It wasn’t until I was in the midst of yoga teacher training that I realized my practice could be taken off the mat and incorporated in other aspects of life besides fitness. I left my struggle for a crow handstand press behind and began exploring other aspects such as meditation and pranayama (breathwork). Of course, you don’t have to be like me and begin teacher certification before you start moving beyond physical yoga postures, you can start any time and I’d encourage it. This understanding of a practice beyond the physical came at a perfect time for me, as I found out I was pregnant soon after graduating teacher training.
Now, I’ll be the first one to tell you that childbirth is unpredictable. (What part of motherhood/life isn’t?) I will also be one to tell you that 1) yoga is not a cure-all; 2) there is no miracle fix for anything; and, 3) everyones bodies, needs and experiences are very different. With that being said, I’d love to share my experience with how a dedicated yoga practice helped immensely with my planned drug-free home birth. I was blessed with a healthy fourth pregnancy, an amazing team of medically trained midwives, supportive friends and family, and the confidence and desire to birth at home. My experience isn’t for everyone, but I wholeheartedly believe yoga helps in all aspects of life, and this is definitely one of them. Whether you are expecting or not, planning a home birth or a C-section, I invite you to explore how getting into a yoga practice could have a positive impact on your life.
A big part of my yoga practice is focused on mindfulness of the present moment. I never really understood what “centering yourself” meant. But in time, have come to find that, for me, it simply means bringing myself back to the moment at present. I can’t explain how much this has helped me cope with my anxiety, which often makes my mind wander and spiral into negativity. A simple way I stay in the moment is ask myself easy questions, like: “What can hear right now?” “What can you smell?” “What can you feel right now?”. I focus on the physical surroundings, especially what surface I’m sitting or standing on. I can’t emphasize enough how much this helped during my labor. I focused on the warm water on my back in the shower, the smell of the oils diffusing, the sound of soft whispers from the birth team…It’s so easy to let your mind spiral into the negative. “It’s so hard, I can’t do this, I have to give up” are all very legitimate and real thoughts. While you might not be able to convince yourself that “it’s fine!” because, of course, it IS painful and SO hard, bringing yourself back into the moment can help stop the mental spiral.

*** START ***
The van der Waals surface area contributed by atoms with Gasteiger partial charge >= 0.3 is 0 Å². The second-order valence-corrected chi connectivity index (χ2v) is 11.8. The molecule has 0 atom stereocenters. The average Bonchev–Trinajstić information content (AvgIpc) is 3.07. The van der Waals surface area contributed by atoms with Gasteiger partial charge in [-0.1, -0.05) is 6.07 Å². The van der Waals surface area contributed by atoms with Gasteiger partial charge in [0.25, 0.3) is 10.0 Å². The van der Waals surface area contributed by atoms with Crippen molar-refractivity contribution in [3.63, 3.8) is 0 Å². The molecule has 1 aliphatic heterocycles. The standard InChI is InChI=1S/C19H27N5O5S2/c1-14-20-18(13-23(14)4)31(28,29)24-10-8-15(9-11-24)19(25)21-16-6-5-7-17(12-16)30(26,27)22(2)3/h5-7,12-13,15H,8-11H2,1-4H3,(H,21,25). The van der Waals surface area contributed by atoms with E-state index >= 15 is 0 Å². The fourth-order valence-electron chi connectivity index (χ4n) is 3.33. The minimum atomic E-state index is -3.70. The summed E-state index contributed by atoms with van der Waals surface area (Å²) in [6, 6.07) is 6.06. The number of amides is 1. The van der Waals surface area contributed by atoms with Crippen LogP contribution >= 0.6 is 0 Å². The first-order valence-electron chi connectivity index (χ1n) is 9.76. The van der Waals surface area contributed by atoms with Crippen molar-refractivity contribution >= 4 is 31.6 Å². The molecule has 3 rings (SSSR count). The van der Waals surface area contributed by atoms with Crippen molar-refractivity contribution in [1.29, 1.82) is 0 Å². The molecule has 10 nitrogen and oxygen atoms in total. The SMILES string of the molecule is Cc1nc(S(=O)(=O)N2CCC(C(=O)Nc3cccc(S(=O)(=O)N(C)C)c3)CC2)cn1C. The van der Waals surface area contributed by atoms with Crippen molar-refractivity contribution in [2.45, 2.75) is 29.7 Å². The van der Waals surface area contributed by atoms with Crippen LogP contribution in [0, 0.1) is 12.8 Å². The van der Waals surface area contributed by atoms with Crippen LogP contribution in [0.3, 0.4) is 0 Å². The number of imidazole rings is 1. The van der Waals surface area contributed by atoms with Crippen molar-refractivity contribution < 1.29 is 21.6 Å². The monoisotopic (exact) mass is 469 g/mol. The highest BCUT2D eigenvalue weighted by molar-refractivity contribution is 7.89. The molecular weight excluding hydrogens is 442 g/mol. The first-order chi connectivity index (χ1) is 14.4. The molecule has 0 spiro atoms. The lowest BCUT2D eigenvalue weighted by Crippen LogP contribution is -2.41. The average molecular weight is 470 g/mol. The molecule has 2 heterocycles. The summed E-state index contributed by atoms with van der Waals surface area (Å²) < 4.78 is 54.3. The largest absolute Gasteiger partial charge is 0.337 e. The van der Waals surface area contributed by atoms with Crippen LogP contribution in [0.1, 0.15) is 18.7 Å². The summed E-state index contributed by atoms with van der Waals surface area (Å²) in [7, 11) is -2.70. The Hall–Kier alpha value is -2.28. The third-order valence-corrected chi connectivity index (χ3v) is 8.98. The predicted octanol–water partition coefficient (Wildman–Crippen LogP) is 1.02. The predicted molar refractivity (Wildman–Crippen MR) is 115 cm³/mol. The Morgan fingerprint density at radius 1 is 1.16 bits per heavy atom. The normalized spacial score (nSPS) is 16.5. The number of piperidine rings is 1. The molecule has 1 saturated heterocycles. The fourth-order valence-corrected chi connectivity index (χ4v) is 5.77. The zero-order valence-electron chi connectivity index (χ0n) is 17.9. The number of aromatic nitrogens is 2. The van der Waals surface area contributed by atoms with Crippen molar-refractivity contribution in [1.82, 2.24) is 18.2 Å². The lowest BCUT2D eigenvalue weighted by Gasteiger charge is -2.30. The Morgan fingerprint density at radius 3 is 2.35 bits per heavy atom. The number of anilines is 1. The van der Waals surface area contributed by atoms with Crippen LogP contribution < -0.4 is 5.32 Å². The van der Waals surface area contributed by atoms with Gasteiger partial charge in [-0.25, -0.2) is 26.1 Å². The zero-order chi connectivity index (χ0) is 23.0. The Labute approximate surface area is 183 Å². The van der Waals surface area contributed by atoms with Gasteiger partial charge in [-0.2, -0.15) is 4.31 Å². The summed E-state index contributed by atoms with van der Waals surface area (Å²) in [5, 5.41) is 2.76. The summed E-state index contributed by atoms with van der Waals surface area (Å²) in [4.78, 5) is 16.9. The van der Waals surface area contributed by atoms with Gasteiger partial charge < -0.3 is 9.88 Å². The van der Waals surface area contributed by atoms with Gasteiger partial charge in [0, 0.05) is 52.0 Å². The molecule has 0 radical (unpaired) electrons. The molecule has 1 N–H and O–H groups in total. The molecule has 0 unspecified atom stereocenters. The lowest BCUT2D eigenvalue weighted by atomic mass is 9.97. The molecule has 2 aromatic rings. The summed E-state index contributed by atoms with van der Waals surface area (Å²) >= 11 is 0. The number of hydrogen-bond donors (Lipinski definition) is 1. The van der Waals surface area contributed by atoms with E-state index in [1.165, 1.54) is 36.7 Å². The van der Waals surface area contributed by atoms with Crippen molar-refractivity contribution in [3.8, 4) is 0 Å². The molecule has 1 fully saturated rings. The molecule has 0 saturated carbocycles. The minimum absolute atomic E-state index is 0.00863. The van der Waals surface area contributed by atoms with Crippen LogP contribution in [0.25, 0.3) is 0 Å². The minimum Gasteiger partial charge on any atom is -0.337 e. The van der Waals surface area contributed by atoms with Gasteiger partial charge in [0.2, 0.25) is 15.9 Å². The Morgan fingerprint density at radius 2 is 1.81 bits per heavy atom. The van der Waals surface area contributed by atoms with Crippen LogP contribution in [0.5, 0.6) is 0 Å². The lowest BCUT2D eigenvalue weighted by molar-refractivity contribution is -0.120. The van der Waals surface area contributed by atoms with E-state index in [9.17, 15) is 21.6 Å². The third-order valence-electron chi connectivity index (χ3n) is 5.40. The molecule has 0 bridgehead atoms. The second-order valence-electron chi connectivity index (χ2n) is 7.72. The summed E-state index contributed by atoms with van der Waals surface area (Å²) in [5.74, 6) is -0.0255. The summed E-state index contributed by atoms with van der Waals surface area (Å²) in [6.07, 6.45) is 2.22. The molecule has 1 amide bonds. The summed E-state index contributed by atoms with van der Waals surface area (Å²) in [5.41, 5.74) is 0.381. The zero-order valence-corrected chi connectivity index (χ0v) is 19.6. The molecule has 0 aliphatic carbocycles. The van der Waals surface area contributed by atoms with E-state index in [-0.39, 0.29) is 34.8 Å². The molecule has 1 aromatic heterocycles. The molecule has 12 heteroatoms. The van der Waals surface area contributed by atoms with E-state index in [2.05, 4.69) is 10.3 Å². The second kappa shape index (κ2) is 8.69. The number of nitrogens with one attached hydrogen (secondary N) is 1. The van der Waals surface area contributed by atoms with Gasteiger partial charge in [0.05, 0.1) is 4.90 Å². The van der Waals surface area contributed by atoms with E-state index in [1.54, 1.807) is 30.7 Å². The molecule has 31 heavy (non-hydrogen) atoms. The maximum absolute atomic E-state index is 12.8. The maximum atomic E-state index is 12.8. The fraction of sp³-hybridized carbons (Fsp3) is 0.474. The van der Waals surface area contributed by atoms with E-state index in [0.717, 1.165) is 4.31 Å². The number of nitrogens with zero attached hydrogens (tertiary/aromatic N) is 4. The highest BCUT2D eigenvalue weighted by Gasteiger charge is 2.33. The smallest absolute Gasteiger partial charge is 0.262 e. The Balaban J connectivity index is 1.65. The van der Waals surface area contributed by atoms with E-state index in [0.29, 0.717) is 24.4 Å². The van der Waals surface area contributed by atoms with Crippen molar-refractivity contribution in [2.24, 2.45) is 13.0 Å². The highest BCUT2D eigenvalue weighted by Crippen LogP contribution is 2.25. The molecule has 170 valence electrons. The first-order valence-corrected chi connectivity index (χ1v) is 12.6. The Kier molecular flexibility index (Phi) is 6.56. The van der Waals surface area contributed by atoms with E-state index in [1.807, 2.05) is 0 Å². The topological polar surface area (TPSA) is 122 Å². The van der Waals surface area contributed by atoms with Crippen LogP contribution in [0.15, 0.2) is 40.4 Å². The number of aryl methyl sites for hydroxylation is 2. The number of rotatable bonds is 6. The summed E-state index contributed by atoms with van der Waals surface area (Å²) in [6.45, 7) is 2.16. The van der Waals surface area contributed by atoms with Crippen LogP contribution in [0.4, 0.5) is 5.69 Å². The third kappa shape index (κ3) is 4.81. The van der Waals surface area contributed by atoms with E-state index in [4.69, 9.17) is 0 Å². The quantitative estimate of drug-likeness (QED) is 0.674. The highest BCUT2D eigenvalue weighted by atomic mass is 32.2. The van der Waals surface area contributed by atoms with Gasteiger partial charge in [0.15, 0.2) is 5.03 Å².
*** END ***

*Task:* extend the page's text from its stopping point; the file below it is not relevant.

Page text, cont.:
Tension in the mind can definitely manifest in physical ways. When we are anxious or stressed, we tend to hunch our shoulders, clench our jaw, ball up our fists, creating physical tension and pain. Along with my mindfulness practice to help my anxiety, yoga also taught me to check in with my body. This has reduced my panic attacks significantly, because I pause to recognize how I feel and make adjustments, nipping that panic attack in the bud. This helped during my birth because relaxing, especially during a contraction, is so helpful in making progress! Consciously opening up my fists and letting my hands relax, keeping my shoulders down away from the ears… the kinds of cues you hear in a yoga class and the reason why a more relaxing asana is just as important as any other pose in your yoga practice!
The key to calming both the mind and body is BREATH. Breathing can change our entire energy, but it takes practice to remember to take breaths. It’s one of my favorite parts of a yoga practice because it IS such an important part of yoga, but can be done anywhere- at any time- in any position! I remember the first time I participated in the “OM” chant after a yoga class. At first, I was uncomfortable and awkward, but it didn’t take long before I realized the benefits it has. How often do we just sit and take one full deep inhale and exhale? Make it a habit, and enjoy the benefits. Keeping the “om” in mind while breathing during my contractions was intense; however, I could feel my hips relaxing and making room, and my baby moving down!
This is probably the most obvious benefit to keeping up a yoga practice at any point in life, but especially during pregnancy. While just about any physical fitness activity is beneficial during those nine long months, but there’s something especially good about prenatal yoga. Not only do you get to practice everything I mentioned above, but you also get to hold a lot of postures that will help prepare you for enduring labor. Moving around, especially during contractions, helps baby get where she’s supposed to and can keep your labor from stalling or taking extra long. I practiced lots of squats, standing poses, cat/cow (pelvic tilts) hip openers, and chair poses during my pregnancy.
Have you noticed any other benefits that your yoga practice has had while pregnant? Share with us in the comments!